There are CLO activities, school events, and lots of cultural events in the diplomatic community. The tennis club is amazing but costs around $500/month. The German Club and golf clubs are about half that cost and are nice.
3. Is this a good city for single people? For couples? For families? Why or why not?
I think this post is good for adventurous people who get out and explore this beautiful country, or people who are entertained by what they have going on at home. People with kids seem the most content, perhaps.
4. Is it easy to make friends with locals here? Are there any prejudices or any ethnic groups who might feel uncomfortable here?
If you speak good Spanish it's not too hard to make local friends. I'm not aware of major racial prejudice here.
5. Is this a good city for LGBT expatriates? Why or why not?
The country is fairly tolerant of LGBT, but I'm not an expert. Legally they LGBT Bolivians have decent rights - it's usually one of the few bright spots on the annual human rights report.
6. Are there problems with ethnic, race/racial minorities or religious prejudices? Gender equality?
This country is fairly tolerant when it comes to religion and race. Gender norms are not quite as progressive as in the U.S. or Europe, but there are lots of influential women in government and business.
7. What have been the highlights of your time in this country? Best trips or experiences?
1) The mountain landscapes are amazing. La Paz is unlike any other city I've ever seen - it's like someone decided to build their capital city on the top of the alps.
2) If you're into high-altitude mountaineering, this might be the best post in the world. There are multiple 6000-meter peaks close by, a couple of which you could climb in a day.
3) There are ample weekend trip options. This is one of the rare places in the world where you could be in the jungle or be in a glacier in 2-3 hours. But you have to be patient as the roads aren't always great and getting out of El Alto traffic can be a pain
8. What are some interesting/fun things to do in the area? Can you recommend any “hidden gems"?
- Visiting Lake Titicaca
- climbing mountains
- Going down to jungle towns like Corioco.
- Taking cheap domestic flights to Cochabamba, Sucre, Tarija. All the other cities are lower in elevation and some have quite a bit of charm (more than La paz).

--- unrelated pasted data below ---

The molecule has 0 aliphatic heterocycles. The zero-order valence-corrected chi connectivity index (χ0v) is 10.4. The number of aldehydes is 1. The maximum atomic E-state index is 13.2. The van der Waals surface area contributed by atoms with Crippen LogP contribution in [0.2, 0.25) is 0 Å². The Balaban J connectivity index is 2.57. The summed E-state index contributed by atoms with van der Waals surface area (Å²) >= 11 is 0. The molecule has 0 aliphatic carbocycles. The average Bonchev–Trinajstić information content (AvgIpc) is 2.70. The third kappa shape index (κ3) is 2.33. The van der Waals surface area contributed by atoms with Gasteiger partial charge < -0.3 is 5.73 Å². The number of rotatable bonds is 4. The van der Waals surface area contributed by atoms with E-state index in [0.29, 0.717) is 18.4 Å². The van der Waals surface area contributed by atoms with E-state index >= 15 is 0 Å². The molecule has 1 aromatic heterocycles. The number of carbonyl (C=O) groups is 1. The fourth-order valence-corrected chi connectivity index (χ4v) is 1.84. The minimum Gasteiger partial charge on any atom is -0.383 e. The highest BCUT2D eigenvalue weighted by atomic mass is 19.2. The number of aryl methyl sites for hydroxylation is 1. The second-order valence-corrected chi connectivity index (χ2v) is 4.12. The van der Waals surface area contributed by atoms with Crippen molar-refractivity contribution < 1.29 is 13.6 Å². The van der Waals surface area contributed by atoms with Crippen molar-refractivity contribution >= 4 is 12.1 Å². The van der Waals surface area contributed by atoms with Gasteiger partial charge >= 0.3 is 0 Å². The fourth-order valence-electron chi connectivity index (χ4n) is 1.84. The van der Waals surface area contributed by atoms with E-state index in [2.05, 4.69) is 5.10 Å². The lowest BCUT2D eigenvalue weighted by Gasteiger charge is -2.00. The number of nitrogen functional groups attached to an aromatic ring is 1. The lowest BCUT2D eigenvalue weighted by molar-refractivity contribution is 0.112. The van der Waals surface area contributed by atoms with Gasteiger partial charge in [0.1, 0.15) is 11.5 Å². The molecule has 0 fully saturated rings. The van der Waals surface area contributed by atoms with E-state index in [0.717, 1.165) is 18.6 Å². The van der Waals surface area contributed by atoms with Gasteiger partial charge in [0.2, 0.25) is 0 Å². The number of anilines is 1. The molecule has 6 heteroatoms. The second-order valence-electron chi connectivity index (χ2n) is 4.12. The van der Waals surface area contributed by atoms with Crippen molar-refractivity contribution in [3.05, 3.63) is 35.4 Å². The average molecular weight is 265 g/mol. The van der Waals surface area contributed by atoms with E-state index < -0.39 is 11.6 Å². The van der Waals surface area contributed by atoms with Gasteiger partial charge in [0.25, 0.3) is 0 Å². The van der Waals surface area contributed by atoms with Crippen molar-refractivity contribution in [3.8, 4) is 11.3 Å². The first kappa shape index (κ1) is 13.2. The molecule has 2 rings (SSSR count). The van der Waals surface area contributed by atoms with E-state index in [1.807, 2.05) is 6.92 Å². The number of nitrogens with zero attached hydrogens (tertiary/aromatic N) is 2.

- Cheap direct flight to Cusco
9. Is this a "shopping post"? Are there interesting handicrafts, artwork, antiques, or other items that people typically buy there?
Souvenir shopping is decent. You can find alpaca wool products, some affordable local paintings, wood products, indigenous crafts. And it's all affordable.
10. What are the particular advantages of living in this city?
La Paz has an amazing landscape and proximity to beautiful natural places that have few tourists. It is cheap as heck. The locals are polite, crime is not bad, and the pace of life here is reasonable. In some ways La Paz feels like going back in time in South America.
Words of Wisdom:
1. What do you wish you had known about this particular city/country before moving there?
That it was a nice place to live and that most people adjust to the altitude.
2. Knowing what you know now, would you still move to this city?
3. If you move here, you can leave behind your:
4. But don't forget your:
Sunscreen, moisturizer, humidifier, air purifier, and 4WD.
5. Do you recommend any books or movies about this city/country for those who are interested in learning more?
Top Gear did a special where they drove across Bolivia in cheap used cars that is fun to watch - and available on youtube.
6. Do you have any other comments?
Reading some of the reviews here on Talesmag you'd think this place was hellhole - which it definitely is not. So far, this has been one of the better posts in my career. But you have to be adventurous. If you sit on your butt you'll get bored.